What happened was something totally new and unexpected. Relationships were formed. Volunteers and guests started to care about each other as people. They expressed interest in each other’s lives. A volunteer learned about a guest’s grandchild. A guest asked about a volunteer’s health.
If you walked into the Star Room today you might look around and say “So what? Just a bunch of people eating and talking. That isn’t anything special.” But if you hold that picture up beside what was going on last January it would look like a miracle. Because it is. A new future, totally unexpected and really unplanned, has unfolded right in our laps.
The truth is we don’t just grieve for the dead. We grieve for the past when we can’t recover it – the way families used to do families, or churches used to do church, or businesses used to do business. We grieve the present when it gets troubling, when we feel victimized by injustice or the people around us are going “Aha! Aha!” And we grieve the loss of the future when a child is stillborn and our dreams for ourselves and that child collapse, or a spouse dies and the widow or widower says, “Now everything we planned to do together is gone.”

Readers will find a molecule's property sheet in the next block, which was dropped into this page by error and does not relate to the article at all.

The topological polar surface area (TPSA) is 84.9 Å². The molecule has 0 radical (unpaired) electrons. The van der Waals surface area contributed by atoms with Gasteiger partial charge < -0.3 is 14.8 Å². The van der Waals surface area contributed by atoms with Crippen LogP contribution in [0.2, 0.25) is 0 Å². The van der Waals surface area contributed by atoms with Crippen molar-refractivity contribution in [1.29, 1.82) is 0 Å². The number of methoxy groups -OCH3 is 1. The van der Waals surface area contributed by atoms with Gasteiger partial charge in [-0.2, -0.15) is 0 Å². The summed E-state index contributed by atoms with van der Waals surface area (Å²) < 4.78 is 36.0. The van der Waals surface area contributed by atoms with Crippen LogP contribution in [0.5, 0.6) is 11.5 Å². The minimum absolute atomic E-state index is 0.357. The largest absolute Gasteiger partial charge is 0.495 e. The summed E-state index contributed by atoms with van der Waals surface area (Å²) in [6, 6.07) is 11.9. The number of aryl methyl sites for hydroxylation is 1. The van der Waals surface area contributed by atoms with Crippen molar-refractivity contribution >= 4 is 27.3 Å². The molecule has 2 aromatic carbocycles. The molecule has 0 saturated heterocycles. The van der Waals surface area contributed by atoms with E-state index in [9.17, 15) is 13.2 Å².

We grieve when things look hopeless, and it feels like tomorrow has been gobbled up before it even had a chance to get here. But the Star Room, both volunteers and guests, have seemed to grieve with hope.
My hope is that you’re a part of that ministry, and part of the other ministries here at First Baptist. That doesn’t mean you have to serve hard-boiled eggs or go to Nicaragua. But it means you have to have a vested interest in the church community. We all have to have buy-in.
That’s what stewardship is all about. It isn’t about how much we give, but the fact that we give together. We give sacrificially, letting some things go unpurchased so the ministry can go forward. We forgo a Starbucks every week so the carpets can get cleaned and the hungry can get fed. We have a financial part in the present and the future of the church. To sit on the sidelines and be a church shopper isn’t productive. To say, well, I liked this worship service but not that one, or I liked that choir number but not this one, that just makes us into armchair critics.
Stewardship is financial participation in the life of the church. And if we aren’t doing that, we’re missing out. The joy and excitement, the real hopeful living, comes when we work and pray and give together to make the ministry a reality. If you haven’t taken that step yet, please do. Don’t be an observer. Be a full participant in the life of Christ. Or ask yourself, “Could I do a little bit more?”
And when the new and unexpected comes, participating believers will embrace it and rejoice in it together. Good for them. Good for us. Good for God, who does the impossibly new and unimaginable and dumps it right in our laps.